Toyota Tundra Forums banner

1 - 14 of 14 Posts

·
Registered
Joined
·
31 Posts
Discussion Starter #1
I was taking a look at a gallery last night on this forum. I saw numerous Tundra DC just like mine with 2-6 inch lifts and really nice wheels and tires much larger than stock. With that in mind, none of the trucks in the gallery mention a gear upgrade. How big is too big? My ideal setup would be 2 inch lift in front with 17 inch wheels (MT Classic II) with a BFG AT that would fill up the tire well nicely. I saw one that looked really nice and he mentioned that he had 33's. That size tire has to mess with the speedo and gear ration, is this being ignored or is it not needed at all?
 

·
Registered
Joined
·
154 Posts
Your need for a gear change might be found in how you drive. If you mainly use your truck around town and don't tow much, it should be ok with 33's. If you drive on the highway much and/or use it off road or tow, you may want to get a numerically higher gear that is proportionate with the difference in tire size.

If you had a 30" tire before and now run 33's, the difference in size is about 9%. This means your speedo will always be off by 9% (it will read slower than your actual speed). Now find a gear set that is 10% higher numerically...ie before - 3.73, after (3.37 *1.10) - 4.10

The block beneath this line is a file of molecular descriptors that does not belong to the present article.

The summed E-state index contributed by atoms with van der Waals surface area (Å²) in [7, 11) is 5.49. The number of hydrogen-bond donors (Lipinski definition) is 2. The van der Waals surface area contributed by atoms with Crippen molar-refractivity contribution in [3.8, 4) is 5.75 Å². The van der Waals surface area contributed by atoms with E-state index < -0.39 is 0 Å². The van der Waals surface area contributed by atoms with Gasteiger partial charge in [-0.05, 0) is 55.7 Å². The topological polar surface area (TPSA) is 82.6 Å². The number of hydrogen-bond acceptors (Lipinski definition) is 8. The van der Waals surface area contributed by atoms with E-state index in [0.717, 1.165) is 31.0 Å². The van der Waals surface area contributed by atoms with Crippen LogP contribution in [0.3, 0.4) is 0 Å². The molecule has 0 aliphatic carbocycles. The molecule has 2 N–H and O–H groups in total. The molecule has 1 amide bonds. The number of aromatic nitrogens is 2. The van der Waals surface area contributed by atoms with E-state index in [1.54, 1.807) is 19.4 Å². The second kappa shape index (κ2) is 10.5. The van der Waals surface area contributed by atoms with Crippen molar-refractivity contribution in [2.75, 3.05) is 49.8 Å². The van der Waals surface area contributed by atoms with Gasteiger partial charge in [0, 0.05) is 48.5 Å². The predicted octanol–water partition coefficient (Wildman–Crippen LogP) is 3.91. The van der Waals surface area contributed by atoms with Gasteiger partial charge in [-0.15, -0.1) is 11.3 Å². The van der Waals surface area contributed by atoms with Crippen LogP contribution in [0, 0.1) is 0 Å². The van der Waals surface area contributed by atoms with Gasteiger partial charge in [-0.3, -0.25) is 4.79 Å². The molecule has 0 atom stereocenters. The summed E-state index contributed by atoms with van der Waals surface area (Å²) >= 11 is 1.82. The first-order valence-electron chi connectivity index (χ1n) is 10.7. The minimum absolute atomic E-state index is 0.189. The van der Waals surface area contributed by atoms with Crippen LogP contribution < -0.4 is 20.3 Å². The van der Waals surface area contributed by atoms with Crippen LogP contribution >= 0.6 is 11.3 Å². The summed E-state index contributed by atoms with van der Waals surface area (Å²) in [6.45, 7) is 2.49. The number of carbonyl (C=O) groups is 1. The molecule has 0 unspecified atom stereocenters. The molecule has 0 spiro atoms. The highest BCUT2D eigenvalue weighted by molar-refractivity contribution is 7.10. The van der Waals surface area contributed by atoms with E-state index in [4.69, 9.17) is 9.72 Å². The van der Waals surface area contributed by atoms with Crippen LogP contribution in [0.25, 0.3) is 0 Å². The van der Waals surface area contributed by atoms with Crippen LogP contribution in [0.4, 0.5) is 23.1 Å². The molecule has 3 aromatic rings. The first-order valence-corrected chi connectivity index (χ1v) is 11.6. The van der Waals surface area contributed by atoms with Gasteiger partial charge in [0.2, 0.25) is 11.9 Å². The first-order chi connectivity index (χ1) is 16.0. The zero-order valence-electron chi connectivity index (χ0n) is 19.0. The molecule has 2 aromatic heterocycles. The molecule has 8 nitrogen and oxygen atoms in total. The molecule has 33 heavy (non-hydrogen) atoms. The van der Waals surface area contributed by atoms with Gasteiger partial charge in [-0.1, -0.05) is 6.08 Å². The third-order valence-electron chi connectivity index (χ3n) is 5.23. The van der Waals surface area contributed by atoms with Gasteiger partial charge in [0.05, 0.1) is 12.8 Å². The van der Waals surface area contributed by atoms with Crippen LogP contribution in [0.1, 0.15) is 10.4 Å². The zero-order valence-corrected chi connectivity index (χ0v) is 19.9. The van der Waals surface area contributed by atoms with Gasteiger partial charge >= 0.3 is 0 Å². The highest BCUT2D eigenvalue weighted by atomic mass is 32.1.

·
Premium Member
Joined
·
612 Posts
Waste of $$ if you only want to run 33's. If you want to run a huge tire, then I think its worth investigating.

My speedo if off, but I keep that in mind when I'm driving.
 

·
Registered
Joined
·
31 Posts
Discussion Starter #4
I do drive alot, 25k in less than 6 mos on an 06 Tundra. I pull every now and then and if I do it is only a 5x8 trailer loaded pretty well. About 85% of driving is on Hwy/Cty, and probably pretty even between the two. From the response it seems that this is ignored pretty often. Guess I could try it out and if the truck is weaker, I will have to upgrade. Simple enough. As for the wheels, anyone have pics of a Tundra DC with MT Classic II wheels on it? If so, what is the most common size tire that is used to upgrade among you guys with an aftermarket 17in wheel?
 

·
Ever the explorer
Joined
·
2,391 Posts
The biggest challenge is nobody makes ring & Pinons for the 05 -06's yet.
 

·
Registered
Joined
·
31 Posts
Discussion Starter #6
I read that the Tundra had a Tacoma diff in the towing forum. I was not aware that the diff changed in 05-06, why? Was this part of VVTI upgrade?
 

·
Registered
Joined
·
76 Posts
I do drive alot, 25k in less than 6 mos on an 06 Tundra. I pull every now and then and if I do it is only a 5x8 trailer loaded pretty well. About 85% of driving is on Hwy/Cty, and probably pretty even between the two. From the response it seems that this is ignored pretty often. Guess I could try it out and if the truck is weaker, I will have to upgrade. Simple enough. As for the wheels, anyone have pics of a Tundra DC with MT Classic II wheels on it? If so, what is the most common size tire that is used to upgrade among you guys with an aftermarket 17in wheel?

I'm running a 17x8" rim with 295/70/17 and there is no rubbing and if you like the MT Classic II wheels than check out Dick Cepek (DC 1) they look pretty cool and their about the same price and for the gears with the 33's it's not too bad you definitely lose some of your low end but that's the sacrifice you'll have to make to look good